Earlier in the day, temperatures were in the mid-90s, but the evening turned gorgeous with a constant cooling breeze and moderate weather. Guests were in celebratory spirits – I mean, wouldn’t you be too if you could enjoy delicious food and wines by a pool? Walking outside to the event we immediately ran into some of our favorite foodie friends who were already breaking down the best dishes that the restaurants were putting out. This, while being hysterical, was great information for us to start and plot our walkabout.

Fortunately, we had two great guides for the evening – Franck Savoy (Director of Food & Beverage at Caesars) and his fiancé Leigh, making suggestions of which restaurants to see and escorting us around the event. One of the first tastes I was able to enjoy was the miniature roasted beet salad created by Sage Restaurant and Chef Shawn McClain. Chef McClain’s deft touch was on exhibition and the flavors were in great harmony. One of my favorite tastes of the night was next from Bar Masa, an Australian Kobe Carpaccio with citrus and sea salt – this was rich and opulent but also light and perfectly seasoned.

Moving on, we made our way to Vintner Grill’s booth, where they were producing modern American Carnitas tacos with fig jam, caramelized onions and pea sprouts. It was a delicious take on a Mexican staple and they pulled it off with style. As we continued, tasting some Chocolate from Green & Blacks (very good but too warm unfortunately), we stopped up to the American Spirit Lounge overlooking the pools complex. This was held at the new high roller/VIP pools, which were absolutely gorgeous and serene despite all of the guests down below.

Continuing, we saw our buddy Ben Dayag, the Executive Chef of Social House who had created a delectable Pork Belly dish on edamame puree and topped with pickled onion. This Pan-Asian restaurant is a great choice for sushi, but also their composed dishes never disappoint. We popped over to the B&B table where they were offering some of their house-cured meats – good in concept, but the roll that some of them were served on was dry and a weak complement. We were very fortunate to see an old friend and extremely talented chef, David Varley, who has moved on from Vegas working for Michael Mina where he has become their Corporate Chef based in San Francisco but traveling the country opening restaurants. He was kind enough to introduce us to Brady Lowe, founder of Cochon 555 which Chef Varley had participated in. Brady was in Vegas checking out the experience of Bon Appetit before the All-Star Cochon to be held on July 24th at the Cosmopolitan – can’t wait for that event!

And funny enough, our next move took us to the restaurants of the Cosmopolitan, where we started to run into even more friends in the PR and foodie world, all excited about the restaurants in front of us. Always great to see Gil Lempert-Schwarz, wine writer extraordinaire and his wife Christine, then Al Mancini and his wife Sue, one of my favorite foodies and food writers. From the Kobe Sliders by STK (Delicious!) to the chilled Asparagus soup and Maki Rolls by Blue Ribbon Sushi (personal favorite), the hotel’s restaurants were out of this world. I love going to that hotel to just enjoy the creativity and different vibe compared to the rest of Vegas. Here we ran smack into Robin Leach (with another STUNNING blonde on his arm) and Norm Clarke of the Las Vegas Review-Journal with his lovely Cara – I’m sure they were getting all of the great gossip from the evening!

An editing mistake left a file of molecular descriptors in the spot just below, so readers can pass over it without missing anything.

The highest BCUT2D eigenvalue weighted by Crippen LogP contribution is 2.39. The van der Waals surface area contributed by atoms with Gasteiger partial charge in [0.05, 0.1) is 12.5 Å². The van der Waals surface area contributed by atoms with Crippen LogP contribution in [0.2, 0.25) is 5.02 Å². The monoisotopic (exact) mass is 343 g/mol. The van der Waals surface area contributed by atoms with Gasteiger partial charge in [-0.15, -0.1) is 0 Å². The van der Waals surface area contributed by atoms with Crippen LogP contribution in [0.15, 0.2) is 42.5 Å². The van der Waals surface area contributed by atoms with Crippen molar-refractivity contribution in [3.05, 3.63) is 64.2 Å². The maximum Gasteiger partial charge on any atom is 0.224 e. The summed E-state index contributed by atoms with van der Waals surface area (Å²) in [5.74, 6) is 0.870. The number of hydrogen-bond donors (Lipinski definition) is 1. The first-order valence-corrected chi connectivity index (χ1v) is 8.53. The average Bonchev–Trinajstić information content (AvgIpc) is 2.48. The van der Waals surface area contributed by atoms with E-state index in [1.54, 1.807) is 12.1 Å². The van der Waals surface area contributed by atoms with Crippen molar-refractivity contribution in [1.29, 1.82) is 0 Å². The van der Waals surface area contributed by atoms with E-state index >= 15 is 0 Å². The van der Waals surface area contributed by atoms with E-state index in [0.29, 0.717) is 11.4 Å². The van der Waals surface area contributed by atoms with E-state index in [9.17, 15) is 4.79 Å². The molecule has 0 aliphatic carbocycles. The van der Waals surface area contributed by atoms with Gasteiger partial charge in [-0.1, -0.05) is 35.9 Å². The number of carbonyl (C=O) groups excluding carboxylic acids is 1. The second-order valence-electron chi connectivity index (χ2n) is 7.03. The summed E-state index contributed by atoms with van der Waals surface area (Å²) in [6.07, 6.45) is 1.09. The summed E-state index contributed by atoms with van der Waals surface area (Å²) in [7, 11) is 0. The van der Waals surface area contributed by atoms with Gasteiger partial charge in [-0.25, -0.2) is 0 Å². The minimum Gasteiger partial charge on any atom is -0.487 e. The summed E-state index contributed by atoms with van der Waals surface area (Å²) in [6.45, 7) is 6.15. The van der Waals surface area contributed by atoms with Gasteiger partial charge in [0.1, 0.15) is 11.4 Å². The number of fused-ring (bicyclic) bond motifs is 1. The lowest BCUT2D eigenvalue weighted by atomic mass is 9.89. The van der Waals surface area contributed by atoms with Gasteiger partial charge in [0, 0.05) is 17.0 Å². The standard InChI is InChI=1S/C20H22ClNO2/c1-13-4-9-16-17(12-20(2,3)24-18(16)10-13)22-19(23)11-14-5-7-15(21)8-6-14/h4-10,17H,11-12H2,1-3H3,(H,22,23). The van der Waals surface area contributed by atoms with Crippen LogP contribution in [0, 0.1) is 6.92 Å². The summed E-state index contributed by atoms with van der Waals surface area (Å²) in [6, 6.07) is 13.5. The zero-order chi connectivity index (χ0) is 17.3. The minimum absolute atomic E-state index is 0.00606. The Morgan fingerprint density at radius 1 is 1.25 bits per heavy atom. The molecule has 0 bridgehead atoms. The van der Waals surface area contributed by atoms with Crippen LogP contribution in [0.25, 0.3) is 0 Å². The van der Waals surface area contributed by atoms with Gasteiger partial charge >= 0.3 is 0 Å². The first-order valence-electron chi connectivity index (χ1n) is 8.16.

Then, I had a chance to see an old friend and co-worker, Anthony Fusco, who is the much lauded Chef de Cuisine for Rick Moonen at rm seafood who was co-hosting his booth with Ralph Pagano the chef of STK Miami. These guys were basically running a comedy routine and by far having the most fun out of anyone at the event. Moving on we saw old friends from Mesa Grill (sans Bobby), Eric Klein, Executive Chef of Spago who’s as personable as he is talented in the kitchen and hob-nobbing with Susan Feniger, one of the ‘Two Hot Tamales’ of Border Grill fame – she’s an absolute sweetheart too!

As the event wound down, we didn’t know where the last 2 ½ hours had gone! It was an amazing experience being able to talk to so many chefs, hang out with fellow foodies and enjoy the culinary adventure. I’m looking forward to Vegas Uncork’d coming back next year and being able to eat and drink so more!

Blue Ribbon Las Vegas Re-Grand Opening Party

Monday, May 9th, 2011

Last week was one for the record books as we had the opportunity to attend the “re-grand opening” of Blue Ribbon Sushi Bar & Grill inside the Cosmopolitan Hotel & Casino in Las Vegas. After a freak accident in the hotel flooded the restaurant causing a nearly month closure, the team was back with a brand new restaurant and the same grinning faces and gracious hospitality.

The evening started out in the lounge where bartenders Jeff and Chris had a bottle of Black Dragon sake on ice. If you haven’t had a chance to enjoy this libation, it is a must try and be careful, it’s a bit sneaky. After catching up with proprietor Bruce Bromberg, GM Bowie Fu, Chef Dave Kornell and Co. and presenting them with a little gag gift (child size floaties in a lucite box with a message “break only in case of emergency or flooding) and sharing a lighthearted laugh it was time to get the real festivities started.